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North Korean Leader Visits China

In his first known foreign trip in 17 years, North Korean leader Kim Jong Il toured Beijing's version of Silicon Valley and told Chinese leaders about his upcoming summit with the South Korean president, China and North Korea said today.

Kim's three-day visit to Beijing - which ended Wednesday but was kept secret until Thursday - was the highest exchange between the two countries in nine years, underscoring a warming of ties after nearly a decade of relative coolness between the communist former allies.

The visit took on added importance, coming just two weeks before Kim meets South Korean President Kim Dae-jung in the first summit between the rival Koreas.

Chinese President Jiang Zemin told Kim that China "welcomes and supports the North Korean and South Korean summit and hopes to see positive progress," a Chinese spokeswoman said.

Jiang is likely to visit North Korea within this year to reciprocate the recent visit to Beijing by the North's reclusive leader Kim Jong-il, local newspapers said on Thursday.

In their early Friday editions, major newspapers, including the Dong-a Ilbo, reported the agreement was struck at a secret meeting between the two leaders in Beijing.

Quoting a senior Chinese Communist Party official, the Hankook Ilbo said Jiang would likely visit Pyongyang in October in time for the anniversary of the North's Labour Party.

A Chinese Foreign Ministry spokeswoman declined to comment.

Highlighting the Beijing visit's significance, Jiang and the six other members of China's ruling Communist Party inner circle met Kim, state media reported. Chinese state television showed Kim and Jiang hugging.

In a telling detail about the different paths their nations have taken, Jiang wore a Western suit and tie. Kim had on a high-collared gray Mao jacket with a badge of his father, revolutionary leader Kim Il Sung, on his lapel.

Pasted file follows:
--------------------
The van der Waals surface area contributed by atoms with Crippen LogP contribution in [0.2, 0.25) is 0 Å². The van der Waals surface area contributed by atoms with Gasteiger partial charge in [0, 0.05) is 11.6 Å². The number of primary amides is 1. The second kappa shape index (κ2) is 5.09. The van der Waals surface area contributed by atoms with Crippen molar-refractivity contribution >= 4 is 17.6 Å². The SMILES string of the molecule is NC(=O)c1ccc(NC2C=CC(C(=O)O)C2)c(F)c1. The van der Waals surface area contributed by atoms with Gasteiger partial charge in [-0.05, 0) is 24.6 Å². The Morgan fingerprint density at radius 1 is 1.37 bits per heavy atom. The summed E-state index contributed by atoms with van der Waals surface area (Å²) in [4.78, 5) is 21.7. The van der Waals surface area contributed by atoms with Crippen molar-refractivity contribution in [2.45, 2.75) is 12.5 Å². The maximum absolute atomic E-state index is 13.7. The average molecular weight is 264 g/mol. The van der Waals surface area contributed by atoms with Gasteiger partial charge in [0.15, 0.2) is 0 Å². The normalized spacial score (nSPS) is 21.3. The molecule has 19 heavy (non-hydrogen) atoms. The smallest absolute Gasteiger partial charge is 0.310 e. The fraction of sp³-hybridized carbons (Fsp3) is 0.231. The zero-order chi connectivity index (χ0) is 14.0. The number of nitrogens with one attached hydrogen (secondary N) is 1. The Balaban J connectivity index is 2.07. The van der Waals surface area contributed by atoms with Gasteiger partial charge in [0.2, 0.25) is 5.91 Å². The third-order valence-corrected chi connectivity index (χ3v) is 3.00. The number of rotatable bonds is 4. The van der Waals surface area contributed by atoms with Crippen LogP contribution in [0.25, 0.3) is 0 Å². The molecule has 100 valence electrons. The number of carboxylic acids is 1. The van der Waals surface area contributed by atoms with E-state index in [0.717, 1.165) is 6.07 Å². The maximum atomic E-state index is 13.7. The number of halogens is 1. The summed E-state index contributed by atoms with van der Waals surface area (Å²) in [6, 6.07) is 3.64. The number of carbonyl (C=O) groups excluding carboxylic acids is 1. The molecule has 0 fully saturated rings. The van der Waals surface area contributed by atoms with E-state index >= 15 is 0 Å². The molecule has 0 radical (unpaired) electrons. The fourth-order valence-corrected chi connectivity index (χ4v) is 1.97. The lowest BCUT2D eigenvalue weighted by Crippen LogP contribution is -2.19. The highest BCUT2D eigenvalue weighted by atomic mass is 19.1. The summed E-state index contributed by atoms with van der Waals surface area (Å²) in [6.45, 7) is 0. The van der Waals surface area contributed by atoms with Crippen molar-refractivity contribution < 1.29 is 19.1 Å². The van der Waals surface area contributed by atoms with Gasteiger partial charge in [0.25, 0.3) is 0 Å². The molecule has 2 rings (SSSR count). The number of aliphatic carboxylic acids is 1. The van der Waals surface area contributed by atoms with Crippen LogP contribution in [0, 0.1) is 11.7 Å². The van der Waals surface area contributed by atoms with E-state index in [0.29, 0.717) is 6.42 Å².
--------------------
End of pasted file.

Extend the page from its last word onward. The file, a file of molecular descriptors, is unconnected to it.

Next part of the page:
State-controlled media in both nations described the talks as cordial and friendly. Kim took home a Chinese promise for food and other aid, Chinese Foreign Ministry spokeswoman Zhang Qiyue said. She did not specify the amount that China would give to economically struggling North Korea.

Kim noted the "great achievements" of China's two-decade reform program and said China's rising power and international status show the reforms are "correct," the Chinese government news agency, Xinhua, reported.

North Korea "supports the reform policy pursued by the Chinese side," Zhang quoted Kim as telling Jiang.

While China has prospered under reform, hard-line North Korea has resisted change and sunk into famine and economic collapse. Apparently defending his nation's path, Kim said North Korea "is building a Korean-style socialism according to its specific national conditions," Xinhua said.

The announcement of Kim's visit followed two days of rumors closely followed by diplomats and government officials in Beijing and South Korea.

In one f the visit's more unexpected moments, Kim toured Legend, a respected Chinese computer maker in Beijing's high-tech district of computer and Internet ventures.

The stop showed that Kim "is very interested in computer technology," but not that North Korea would quickly follow Chinese reforms, said Shinya Kato, a Japanese expert on North Korea.

"They are gradually reforming their economy," Kato said. "They are not in a hurry."

Kim, who assumed power in 1994 on the death of his father and whose last known visit abroad was to China in 1983, was accompanied by top Workers Party and military leaders, among them Gen. Jo Myong Rok, his close confidante and political commissar of the Korean Peoples' Army.

China and North Korea, allies during the 1950-53 Korean War, used to describe their relationship as being as close as "lips and teeth." But ties frayed after China opened diplomatic relations with South Korea in 1992.

Relations have warmed over the past year. Kim Yong Nam, head of North Korea's legislature and No. 2 in the communist Workers Party, visited Beijing last June. North Korean Foreign Minister Paek Nam Sun traveled to Beijing in March amid reports of preparations for an official visit by Kim.

Kato, the Japanese analyst, said Kim might have kept his visit quiet to avoid angering South Korea and stealing the thunder of its president, Kim Dae-jung, who "thought that he was going to be the first foreign president to meet Kim Jong Il."

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